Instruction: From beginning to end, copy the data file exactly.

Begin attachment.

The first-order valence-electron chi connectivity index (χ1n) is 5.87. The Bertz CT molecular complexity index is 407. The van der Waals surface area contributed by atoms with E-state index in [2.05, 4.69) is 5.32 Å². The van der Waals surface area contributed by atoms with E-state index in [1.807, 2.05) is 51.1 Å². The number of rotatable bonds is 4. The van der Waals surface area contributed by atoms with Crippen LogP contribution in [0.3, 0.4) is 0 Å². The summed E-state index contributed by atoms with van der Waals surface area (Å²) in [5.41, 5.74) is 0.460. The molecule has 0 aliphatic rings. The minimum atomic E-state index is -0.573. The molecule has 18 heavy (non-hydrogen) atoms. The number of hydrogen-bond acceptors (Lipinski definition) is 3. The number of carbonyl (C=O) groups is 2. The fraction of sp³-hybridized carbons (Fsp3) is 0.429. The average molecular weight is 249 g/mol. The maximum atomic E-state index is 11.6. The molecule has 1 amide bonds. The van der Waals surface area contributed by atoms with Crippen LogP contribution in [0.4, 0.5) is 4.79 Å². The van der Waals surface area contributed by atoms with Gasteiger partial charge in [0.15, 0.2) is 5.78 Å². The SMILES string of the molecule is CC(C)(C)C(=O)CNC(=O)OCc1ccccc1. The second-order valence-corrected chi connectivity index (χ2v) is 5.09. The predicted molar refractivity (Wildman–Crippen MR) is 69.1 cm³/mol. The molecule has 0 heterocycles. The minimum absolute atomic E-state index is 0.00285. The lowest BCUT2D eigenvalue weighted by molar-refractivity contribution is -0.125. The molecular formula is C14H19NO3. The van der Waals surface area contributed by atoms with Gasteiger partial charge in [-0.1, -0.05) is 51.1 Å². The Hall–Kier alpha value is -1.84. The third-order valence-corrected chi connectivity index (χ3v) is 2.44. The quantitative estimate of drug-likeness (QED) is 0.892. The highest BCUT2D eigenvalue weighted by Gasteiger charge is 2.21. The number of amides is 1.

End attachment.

The first-order valence-electron chi connectivity index (χ1n) is 5.87. The Bertz CT molecular complexity index is 407. The van der Waals surface area contributed by atoms with E-state index in [2.05, 4.69) is 5.32 Å². The van der Waals surface area contributed by atoms with E-state index in [1.807, 2.05) is 51.1 Å². The number of rotatable bonds is 4. The van der Waals surface area contributed by atoms with Crippen LogP contribution in [0.3, 0.4) is 0 Å². The summed E-state index contributed by atoms with van der Waals surface area (Å²) in [5.41, 5.74) is 0.460. The molecule has 0 aliphatic rings. The minimum atomic E-state index is -0.573. The molecule has 18 heavy (non-hydrogen) atoms. The number of hydrogen-bond acceptors (Lipinski definition) is 3. The number of carbonyl (C=O) groups is 2. The fraction of sp³-hybridized carbons (Fsp3) is 0.429. The average molecular weight is 249 g/mol. The maximum atomic E-state index is 11.6. The molecule has 1 amide bonds. The van der Waals surface area contributed by atoms with Crippen LogP contribution in [0.4, 0.5) is 4.79 Å². The van der Waals surface area contributed by atoms with Gasteiger partial charge in [0.15, 0.2) is 5.78 Å². The SMILES string of the molecule is CC(C)(C)C(=O)CNC(=O)OCc1ccccc1. The second-order valence-corrected chi connectivity index (χ2v) is 5.09. The predicted molar refractivity (Wildman–Crippen MR) is 69.1 cm³/mol. The molecule has 0 heterocycles. The minimum absolute atomic E-state index is 0.00285. The lowest BCUT2D eigenvalue weighted by molar-refractivity contribution is -0.125. The molecular formula is C14H19NO3. The van der Waals surface area contributed by atoms with Gasteiger partial charge in [-0.1, -0.05) is 51.1 Å². The Hall–Kier alpha value is -1.84. The third-order valence-corrected chi connectivity index (χ3v) is 2.44. The quantitative estimate of drug-likeness (QED) is 0.892. The highest BCUT2D eigenvalue weighted by Gasteiger charge is 2.21. The number of amides is 1.